Billionaire innovator Elon Musk arrived at Twitter's San Francisco office on Wednesday bringing with him what appeared to be a bathroom sink.
"Entering Twitter HQ - let that sink in!" the Tesla and SpaceX CEO tweeted with a video of his arrival.
He also updated his Twitter bio to "Chief Twit" and made plans to address Twitter employees on Friday, the deadline for his $44 billion takeover of the firm. He has until Friday at 5 p.m. ET to finalize the deal or the Delaware litigation would resume.
According to an email obtained by CNN and Bloomberg reporters, office staff had a brief heads-up about the visit.
According to the sender, Twitter Chief Marketing Officer Leslie Berland, Musk would be in the office this week "meeting with folks, walking the halls, and continuing to dive in on the important work you all do."
Employees would also hear directly from Musk on Friday, according to the email. A representative for Twitter declined to comment on the report or Musk's message.
When Musk attempted to back out of their $44 billion merger agreement, Twitter sued him, saying that Twitter had not been transparent regarding spam and bots on its network, which he said would have a material adverse effect. This has been disputed by Twitter.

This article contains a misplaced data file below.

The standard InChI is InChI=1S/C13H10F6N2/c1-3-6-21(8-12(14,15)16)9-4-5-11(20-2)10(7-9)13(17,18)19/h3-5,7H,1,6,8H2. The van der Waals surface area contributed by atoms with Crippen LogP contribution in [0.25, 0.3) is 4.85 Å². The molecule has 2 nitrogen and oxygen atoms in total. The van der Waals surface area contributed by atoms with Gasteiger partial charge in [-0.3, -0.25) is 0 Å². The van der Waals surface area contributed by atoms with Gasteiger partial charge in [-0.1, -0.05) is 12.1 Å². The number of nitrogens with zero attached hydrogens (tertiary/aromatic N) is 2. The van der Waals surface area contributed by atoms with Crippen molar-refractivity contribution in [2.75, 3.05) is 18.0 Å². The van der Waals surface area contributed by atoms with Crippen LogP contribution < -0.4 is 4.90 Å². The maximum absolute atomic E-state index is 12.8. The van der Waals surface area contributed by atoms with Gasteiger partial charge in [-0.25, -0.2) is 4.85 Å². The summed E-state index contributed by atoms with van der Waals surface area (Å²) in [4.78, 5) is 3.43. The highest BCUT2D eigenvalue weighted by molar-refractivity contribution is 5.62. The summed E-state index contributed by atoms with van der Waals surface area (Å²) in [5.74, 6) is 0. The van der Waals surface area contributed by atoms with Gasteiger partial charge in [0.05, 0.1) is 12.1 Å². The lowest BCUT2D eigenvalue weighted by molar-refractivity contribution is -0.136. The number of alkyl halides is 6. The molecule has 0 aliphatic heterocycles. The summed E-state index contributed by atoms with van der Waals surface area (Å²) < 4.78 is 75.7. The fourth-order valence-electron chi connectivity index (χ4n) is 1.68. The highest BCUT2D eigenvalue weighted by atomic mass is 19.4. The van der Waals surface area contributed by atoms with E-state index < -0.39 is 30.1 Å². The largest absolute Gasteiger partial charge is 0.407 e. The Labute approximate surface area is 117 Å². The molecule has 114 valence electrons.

After Musk said that he would in fact be willing to purchase Twitter, a judge in the Delaware Chancery Court set the Friday deadline. Twitter wants the court to continue to be involved because it did not trust Musk's word. The judge ultimately decided to postpone the trial that had been scheduled for last week and gave the parties until the end of this week to reach a settlement; otherwise, she would schedule fresh trial dates for November.
Earlier this month, Musk expressed his excitement about the Twitter situation on a call with investors regarding Tesla's financial results. He called Twitter a platform with "incredible potential" that has "languished for a long time," albeit he realized he was overpaying for it.
"Although obviously myself and other investors are overpaying for Twitter right now," Musk said, "the long-term potential for Twitter is an order of magnitude higher than its current value."
Musk's interest in acquiring Twitter seems to begin in late March. That's when Twitter said he approached members of its board, including co-founder Jack Dorsey, and told them he was buying up shares and wanted to join the board, take Twitter private, or launch a competitor.